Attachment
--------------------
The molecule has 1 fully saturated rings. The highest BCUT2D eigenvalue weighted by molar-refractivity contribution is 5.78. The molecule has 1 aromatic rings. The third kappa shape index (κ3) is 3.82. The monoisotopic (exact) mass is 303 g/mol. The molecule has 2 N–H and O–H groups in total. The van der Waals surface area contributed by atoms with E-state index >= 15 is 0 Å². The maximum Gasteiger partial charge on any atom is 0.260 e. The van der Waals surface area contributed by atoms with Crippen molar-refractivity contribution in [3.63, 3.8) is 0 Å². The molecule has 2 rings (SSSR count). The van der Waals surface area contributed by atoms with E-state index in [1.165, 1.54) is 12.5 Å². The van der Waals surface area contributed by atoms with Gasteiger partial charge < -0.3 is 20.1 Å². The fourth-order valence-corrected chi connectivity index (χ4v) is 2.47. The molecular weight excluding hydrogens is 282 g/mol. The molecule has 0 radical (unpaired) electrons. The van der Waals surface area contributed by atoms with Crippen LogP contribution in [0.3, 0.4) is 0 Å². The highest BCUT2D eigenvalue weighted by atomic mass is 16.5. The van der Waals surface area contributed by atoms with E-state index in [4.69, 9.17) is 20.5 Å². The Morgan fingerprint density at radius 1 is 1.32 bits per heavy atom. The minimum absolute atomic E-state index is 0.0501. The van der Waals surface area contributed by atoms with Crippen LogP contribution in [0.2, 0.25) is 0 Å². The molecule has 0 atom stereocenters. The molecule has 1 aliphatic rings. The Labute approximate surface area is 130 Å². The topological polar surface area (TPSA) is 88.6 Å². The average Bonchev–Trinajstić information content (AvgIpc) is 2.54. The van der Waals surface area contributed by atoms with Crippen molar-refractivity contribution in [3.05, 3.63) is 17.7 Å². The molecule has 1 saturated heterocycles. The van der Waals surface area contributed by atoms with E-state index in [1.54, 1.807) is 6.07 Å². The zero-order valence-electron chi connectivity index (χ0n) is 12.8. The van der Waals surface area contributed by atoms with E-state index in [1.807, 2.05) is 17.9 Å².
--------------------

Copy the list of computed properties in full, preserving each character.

The molecule has 1 fully saturated rings. The highest BCUT2D eigenvalue weighted by molar-refractivity contribution is 5.78. The molecule has 1 aromatic rings. The third kappa shape index (κ3) is 3.82. The monoisotopic (exact) mass is 303 g/mol. The molecule has 2 N–H and O–H groups in total. The van der Waals surface area contributed by atoms with E-state index >= 15 is 0 Å². The maximum Gasteiger partial charge on any atom is 0.260 e. The van der Waals surface area contributed by atoms with Crippen molar-refractivity contribution in [3.63, 3.8) is 0 Å². The molecule has 2 rings (SSSR count). The van der Waals surface area contributed by atoms with E-state index in [1.165, 1.54) is 12.5 Å². The van der Waals surface area contributed by atoms with Gasteiger partial charge < -0.3 is 20.1 Å². The fourth-order valence-corrected chi connectivity index (χ4v) is 2.47. The molecular weight excluding hydrogens is 282 g/mol. The molecule has 0 radical (unpaired) electrons. The van der Waals surface area contributed by atoms with Crippen LogP contribution in [0.3, 0.4) is 0 Å². The highest BCUT2D eigenvalue weighted by atomic mass is 16.5. The van der Waals surface area contributed by atoms with E-state index in [4.69, 9.17) is 20.5 Å². The Morgan fingerprint density at radius 1 is 1.32 bits per heavy atom. The minimum absolute atomic E-state index is 0.0501. The van der Waals surface area contributed by atoms with Crippen LogP contribution in [0.2, 0.25) is 0 Å². The molecule has 0 atom stereocenters. The molecule has 1 aliphatic rings. The Labute approximate surface area is 130 Å². The topological polar surface area (TPSA) is 88.6 Å². The average Bonchev–Trinajstić information content (AvgIpc) is 2.54. The van der Waals surface area contributed by atoms with Crippen molar-refractivity contribution in [3.05, 3.63) is 17.7 Å². The molecule has 1 saturated heterocycles. The van der Waals surface area contributed by atoms with E-state index in [1.54, 1.807) is 6.07 Å². The zero-order valence-electron chi connectivity index (χ0n) is 12.8. The van der Waals surface area contributed by atoms with E-state index in [1.807, 2.05) is 17.9 Å².